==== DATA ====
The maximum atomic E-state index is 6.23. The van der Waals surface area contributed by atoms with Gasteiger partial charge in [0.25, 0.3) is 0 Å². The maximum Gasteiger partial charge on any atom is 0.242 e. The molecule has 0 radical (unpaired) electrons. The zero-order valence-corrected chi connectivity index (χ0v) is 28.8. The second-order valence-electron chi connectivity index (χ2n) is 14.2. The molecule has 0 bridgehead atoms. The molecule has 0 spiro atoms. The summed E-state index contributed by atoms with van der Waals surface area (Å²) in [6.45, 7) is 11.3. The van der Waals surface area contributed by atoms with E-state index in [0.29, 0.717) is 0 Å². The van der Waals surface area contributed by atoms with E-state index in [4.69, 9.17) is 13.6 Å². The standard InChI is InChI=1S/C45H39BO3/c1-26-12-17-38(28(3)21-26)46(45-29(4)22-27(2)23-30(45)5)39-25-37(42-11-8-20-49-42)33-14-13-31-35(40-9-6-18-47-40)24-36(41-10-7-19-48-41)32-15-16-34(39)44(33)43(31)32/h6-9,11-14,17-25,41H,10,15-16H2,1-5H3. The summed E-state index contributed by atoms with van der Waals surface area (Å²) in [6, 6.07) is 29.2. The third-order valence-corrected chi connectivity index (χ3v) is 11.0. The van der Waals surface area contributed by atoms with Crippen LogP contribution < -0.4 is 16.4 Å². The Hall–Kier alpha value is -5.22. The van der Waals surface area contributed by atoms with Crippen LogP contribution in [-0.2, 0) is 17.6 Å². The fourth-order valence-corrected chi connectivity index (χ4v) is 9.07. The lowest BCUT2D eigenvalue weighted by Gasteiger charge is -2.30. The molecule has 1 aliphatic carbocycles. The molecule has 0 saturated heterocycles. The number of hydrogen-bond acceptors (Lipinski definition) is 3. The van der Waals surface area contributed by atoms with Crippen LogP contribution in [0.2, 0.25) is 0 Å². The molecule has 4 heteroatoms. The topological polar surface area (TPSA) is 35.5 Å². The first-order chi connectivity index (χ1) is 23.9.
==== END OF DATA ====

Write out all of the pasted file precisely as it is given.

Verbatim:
The maximum atomic E-state index is 6.23. The van der Waals surface area contributed by atoms with Gasteiger partial charge in [0.25, 0.3) is 0 Å². The maximum Gasteiger partial charge on any atom is 0.242 e. The molecule has 0 radical (unpaired) electrons. The zero-order valence-corrected chi connectivity index (χ0v) is 28.8. The second-order valence-electron chi connectivity index (χ2n) is 14.2. The molecule has 0 bridgehead atoms. The molecule has 0 spiro atoms. The summed E-state index contributed by atoms with van der Waals surface area (Å²) in [6.45, 7) is 11.3. The van der Waals surface area contributed by atoms with E-state index in [0.29, 0.717) is 0 Å². The van der Waals surface area contributed by atoms with E-state index in [4.69, 9.17) is 13.6 Å². The standard InChI is InChI=1S/C45H39BO3/c1-26-12-17-38(28(3)21-26)46(45-29(4)22-27(2)23-30(45)5)39-25-37(42-11-8-20-49-42)33-14-13-31-35(40-9-6-18-47-40)24-36(41-10-7-19-48-41)32-15-16-34(39)44(33)43(31)32/h6-9,11-14,17-25,41H,10,15-16H2,1-5H3. The summed E-state index contributed by atoms with van der Waals surface area (Å²) in [6, 6.07) is 29.2. The third-order valence-corrected chi connectivity index (χ3v) is 11.0. The van der Waals surface area contributed by atoms with Crippen LogP contribution < -0.4 is 16.4 Å². The Hall–Kier alpha value is -5.22. The van der Waals surface area contributed by atoms with Crippen LogP contribution in [-0.2, 0) is 17.6 Å². The fourth-order valence-corrected chi connectivity index (χ4v) is 9.07. The lowest BCUT2D eigenvalue weighted by Gasteiger charge is -2.30. The molecule has 1 aliphatic carbocycles. The molecule has 0 saturated heterocycles. The number of hydrogen-bond acceptors (Lipinski definition) is 3. The van der Waals surface area contributed by atoms with Crippen LogP contribution in [0.2, 0.25) is 0 Å². The molecule has 4 heteroatoms. The topological polar surface area (TPSA) is 35.5 Å². The first-order chi connectivity index (χ1) is 23.9.